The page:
Forum for Science, Industry and Business

Sponsored by:     3M 
Search our Site:

 

Global Warming May Dent El Niño’s Protective Shield from Atlantic Hurricanes, Increase Droughts Elsewhere

25.09.2009
El Niño, the periodic eastern Pacific phenomenon credited with shielding the United States and Caribbean from severe hurricane seasons, may be overshadowed by its brother in the central Pacific due to global warming, according to an article in the September 24 issue of the journal Nature.

“There are two El Niños, or flavors of El Niño,” said Ben Kirtman, co-author of the study and professor of meteorology and physical oceanography at the University of Miami’s Rosentstiel School of Marine and Atmospheric Science. “In addition to the eastern Pacific El Niño which we know and love, a second El Niño in the central Pacific is on the increase.”

El Niño is a recurring warm water current along the equator in the Pacific Ocean that affects weather circulation patterns in the tropics. The eastern El Niño increases wind sheer in the Atlantic that may hamper the development of major hurricanes there. The central Pacific El Niño, near the International Dateline, has been blamed for worsening drought conditions in Australia and India as well as minimizing the effects of its beneficial brother to the east.

Led by Sang-Wook Yeh of the Korea Ocean Research & Development Institute, a team of scientists applied Pacific Ocean sea surface temperature data from the past 150 years to 11 global warming models developed by the Intergovernmental Panel on Climate Change. Eight of the models showed that global warming conditions will increase the incidence of the central Pacific El Niño. Over the past 20 years, according to the data, the frequency of an El Niño event in the central Pacific has increased from one out of every five to half of all El Niño occurrences.

"The results described in this paper indicate that the global impacts of El Niño may significantly change as the climate warms," said Yeh.

Though the centers of the central and eastern areas are roughly 4,100 miles apart, El Niños historically have not simultaneously occurred in both places. An increase in central Pacific El Niño events may reduce the hurricane-shielding effects of the eastern Pacific event.

“Currently, we are in the middle of a developing eastern Pacific El Niño event,” said Kirtman, “which is part of why we’re experiencing such a mild hurricane season in the Atlantic. We also anticipate the southern United States to have a fairly wet winter, and the northeast may be dry and warm.”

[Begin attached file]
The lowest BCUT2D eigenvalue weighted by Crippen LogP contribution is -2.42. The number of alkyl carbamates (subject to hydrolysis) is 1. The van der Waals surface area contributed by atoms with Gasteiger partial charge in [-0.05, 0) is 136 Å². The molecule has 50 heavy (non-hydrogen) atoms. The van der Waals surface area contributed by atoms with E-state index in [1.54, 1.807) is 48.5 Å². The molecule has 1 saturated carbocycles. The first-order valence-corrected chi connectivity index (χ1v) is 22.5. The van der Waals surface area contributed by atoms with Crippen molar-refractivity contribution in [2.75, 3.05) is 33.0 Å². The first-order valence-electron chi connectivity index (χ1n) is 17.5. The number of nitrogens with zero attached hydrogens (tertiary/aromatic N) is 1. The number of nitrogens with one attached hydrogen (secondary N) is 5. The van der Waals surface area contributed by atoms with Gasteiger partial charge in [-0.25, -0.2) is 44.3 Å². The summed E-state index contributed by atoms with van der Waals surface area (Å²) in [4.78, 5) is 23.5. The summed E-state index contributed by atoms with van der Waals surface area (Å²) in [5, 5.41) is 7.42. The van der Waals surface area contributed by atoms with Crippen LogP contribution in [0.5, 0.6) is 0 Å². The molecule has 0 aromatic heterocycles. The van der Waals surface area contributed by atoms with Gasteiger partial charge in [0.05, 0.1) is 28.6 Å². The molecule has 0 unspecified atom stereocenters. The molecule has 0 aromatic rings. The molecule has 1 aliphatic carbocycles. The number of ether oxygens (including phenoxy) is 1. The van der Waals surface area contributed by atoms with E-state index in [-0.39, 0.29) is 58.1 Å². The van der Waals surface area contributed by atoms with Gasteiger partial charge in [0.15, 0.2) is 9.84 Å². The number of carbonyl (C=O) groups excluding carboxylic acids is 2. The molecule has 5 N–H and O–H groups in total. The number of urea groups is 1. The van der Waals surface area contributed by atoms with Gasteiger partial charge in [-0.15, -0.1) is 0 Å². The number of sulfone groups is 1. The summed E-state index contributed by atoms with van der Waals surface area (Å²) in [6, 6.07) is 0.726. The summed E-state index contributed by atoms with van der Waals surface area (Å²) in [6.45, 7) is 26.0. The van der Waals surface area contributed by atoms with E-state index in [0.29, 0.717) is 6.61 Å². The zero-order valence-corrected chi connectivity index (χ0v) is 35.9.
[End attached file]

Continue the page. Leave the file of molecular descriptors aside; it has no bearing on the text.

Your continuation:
Kirtman expects the current El Niño event to end next spring, perhaps followed by a La Niña, which he expects may bode for a more intense Atlantic hurricane season in 2010.

Growing up in southern California, Kirtman frequently had to man the sump pump in his family’s basement during the rainy season, which he learned later was caused by El Niño.

“We’re finally learning about how ocean current flows and increases in sea surface temperature influence weather patterns, which affect every one of us, including the kid manning the sump pump,” he said. “I have devoted much of my career to studying El Niño because of how it affects people and their lives.”

Kirtman works with various meteorological organizations around the world to help developing countries respond to climate extremes.

“We provide them with the forecasts,” he said, “and the countries use the results to develop their response.”

About the University of Miami’s Rosenstiel School
The University of Miami is the largest private research institution in the southeastern United States. The University’s mission is to provide quality education, attract and retain outstanding students, support the faculty and their research, and build an endowment for University initiatives. Founded in the 1940’s, the Rosenstiel School of Marine & Atmospheric Science has grown into one of the world’s premier marine and atmospheric research institutions. Offering dynamic interdisciplinary academics, the Rosenstiel School is dedicated to helping communities to better understand the planet, participating in the establishment of environmental policies, and aiding in the improvement of society and quality of life. For more information, please visit www.rsmas.miami.edu

Editor’s Note: Professor Kirtman may be reached through Barbra Gonzalez at 305-421-4704. Lead author, Sang-Wook Yeh, may be reached in Korea at swyeh@kori.re.kr or +82-10-6533-3314. A scientist knowledgeable of this work but not associated with the paper is Dr. Peter Webster at Georgia Tech at peter.webster@eas.gatech.edu or +1-404-894-1748.